In women with ovarian cancer that has come back after initial treatment, physicians recommend additional surgery in some cases to remove as much of the cancer as possible before starting chemotherapy treatment again. Yet rigorous evidence to support this practice has not been available.
Now, results of a large NCI-sponsored clinical trial, GOG-0213, show that this secondary surgery does not improve how long patients with recurrent ovarian cancer live. Indeed, the findings suggest that women who have additional surgery may fare worse than those who do not.
“These highly anticipated results call into question our standard practice,” said Yovanni Casablanca, MD, a gynecologic oncologist and surgeon at Walter Reed National Military Medical Center who was not involved with the trial.
“This is a well-designed study … and should be practice changing,” agreed Elise Kohn, MD, head of Gynecologic Cancer Therapeutics in NCI’s Cancer Therapy Evaluation Program, which supported the study.
Results of the trial, which was led by the Gynecologic Oncology Group (now part of NRG Oncology), were published November 14 in the New England Journal of Medicine.
Study Is First to Rigorously Test Whether Secondary Surgery Is Beneficial
Ovarian cancer often is at an advanced stage by the time it is diagnosed. And the cancer comes back, or recurs, after treatment in more than 80% of women with the disease.
Most women newly diagnosed with ovarian cancer have initial surgery first to remove as much of the tumor as possible, usually followed by chemotherapy. Data from and since the 1970s consistently suggested that the less cancer that remains after surgery, the better patients do, Kohn said.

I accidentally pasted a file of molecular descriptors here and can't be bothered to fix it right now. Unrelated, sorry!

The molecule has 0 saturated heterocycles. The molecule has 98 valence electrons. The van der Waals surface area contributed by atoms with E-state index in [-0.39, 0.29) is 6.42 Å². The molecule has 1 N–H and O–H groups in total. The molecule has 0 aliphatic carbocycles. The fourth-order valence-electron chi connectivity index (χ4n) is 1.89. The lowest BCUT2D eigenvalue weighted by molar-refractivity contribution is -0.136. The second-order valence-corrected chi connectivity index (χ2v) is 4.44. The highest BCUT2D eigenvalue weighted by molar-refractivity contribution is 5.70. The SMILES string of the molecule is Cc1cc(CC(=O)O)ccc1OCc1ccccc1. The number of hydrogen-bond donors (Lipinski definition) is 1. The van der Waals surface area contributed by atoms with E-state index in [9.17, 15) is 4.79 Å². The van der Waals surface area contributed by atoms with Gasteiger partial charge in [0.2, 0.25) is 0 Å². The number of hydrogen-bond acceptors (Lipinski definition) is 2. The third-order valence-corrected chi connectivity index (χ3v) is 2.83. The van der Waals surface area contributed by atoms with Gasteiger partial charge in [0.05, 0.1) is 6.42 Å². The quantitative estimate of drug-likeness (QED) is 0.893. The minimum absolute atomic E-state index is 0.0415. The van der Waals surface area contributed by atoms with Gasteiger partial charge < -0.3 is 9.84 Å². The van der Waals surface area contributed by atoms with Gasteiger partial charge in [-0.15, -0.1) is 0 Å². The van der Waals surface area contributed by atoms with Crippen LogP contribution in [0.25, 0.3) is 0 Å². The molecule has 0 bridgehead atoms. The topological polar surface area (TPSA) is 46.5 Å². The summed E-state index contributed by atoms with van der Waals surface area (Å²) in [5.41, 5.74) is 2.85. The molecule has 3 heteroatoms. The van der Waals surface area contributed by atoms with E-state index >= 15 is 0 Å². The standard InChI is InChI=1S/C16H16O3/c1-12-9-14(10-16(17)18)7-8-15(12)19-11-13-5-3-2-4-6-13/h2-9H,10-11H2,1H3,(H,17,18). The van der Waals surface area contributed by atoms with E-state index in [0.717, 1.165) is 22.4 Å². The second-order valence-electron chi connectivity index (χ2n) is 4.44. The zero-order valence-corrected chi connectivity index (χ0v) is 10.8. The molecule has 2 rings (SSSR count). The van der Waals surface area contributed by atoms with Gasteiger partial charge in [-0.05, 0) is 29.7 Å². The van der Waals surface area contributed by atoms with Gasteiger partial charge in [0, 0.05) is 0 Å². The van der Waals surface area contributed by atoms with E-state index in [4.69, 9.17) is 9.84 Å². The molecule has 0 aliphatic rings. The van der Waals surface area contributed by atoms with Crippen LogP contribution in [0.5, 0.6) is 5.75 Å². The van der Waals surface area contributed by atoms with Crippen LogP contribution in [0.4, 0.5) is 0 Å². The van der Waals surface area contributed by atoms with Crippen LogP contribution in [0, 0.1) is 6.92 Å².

“For four decades, doctors have thought that we can also improve outcomes in women with recurrent disease if we operate” to remove as much recurrent cancer as possible, said Robert Coleman, MD, of the University of Texas MD Anderson Cancer Center, who led the trial.
“There have been several theoretical and scientific explanations for doing surgery before chemotherapy,” Casablanca said. For example, she said, if surgery can remove all or most of the cancer that came back, “then that second round of chemotherapy would have to treat a smaller volume of disease.”
In addition, she continued, it was thought that surgery might be able to remove some tumor tissue that is resistant to chemotherapy.
However, Kohn said, “until this study, nobody had prospectively tested the benefit of secondary surgery” in a rigorous clinical trial.
Trial Enrolled Patients Thought Most Likely to Benefit from Surgery
The trial enrolled 485 women with recurrent ovarian cancer that had responded to at least three cycles of platinum-based chemotherapy and who had gone 6 months or longer since last receiving platinum-based chemotherapy. Participants also had to have disease that the study investigators believed could be completely removed surgically.
Patients with these characteristics were thought to be the most likely to benefit from a second surgery, Coleman said.
Of the 485 patients, 240 were randomly assigned to secondary surgery followed by standard chemotherapy, and 245 were assigned to receive chemotherapy alone. Most participants (84% in each group) also received bevacizumab (Avastin)—a drug that prevents the growth and maintenance of tumor blood vessels—along with standard chemotherapy, and then continued on bevacizumab as maintenance therapy.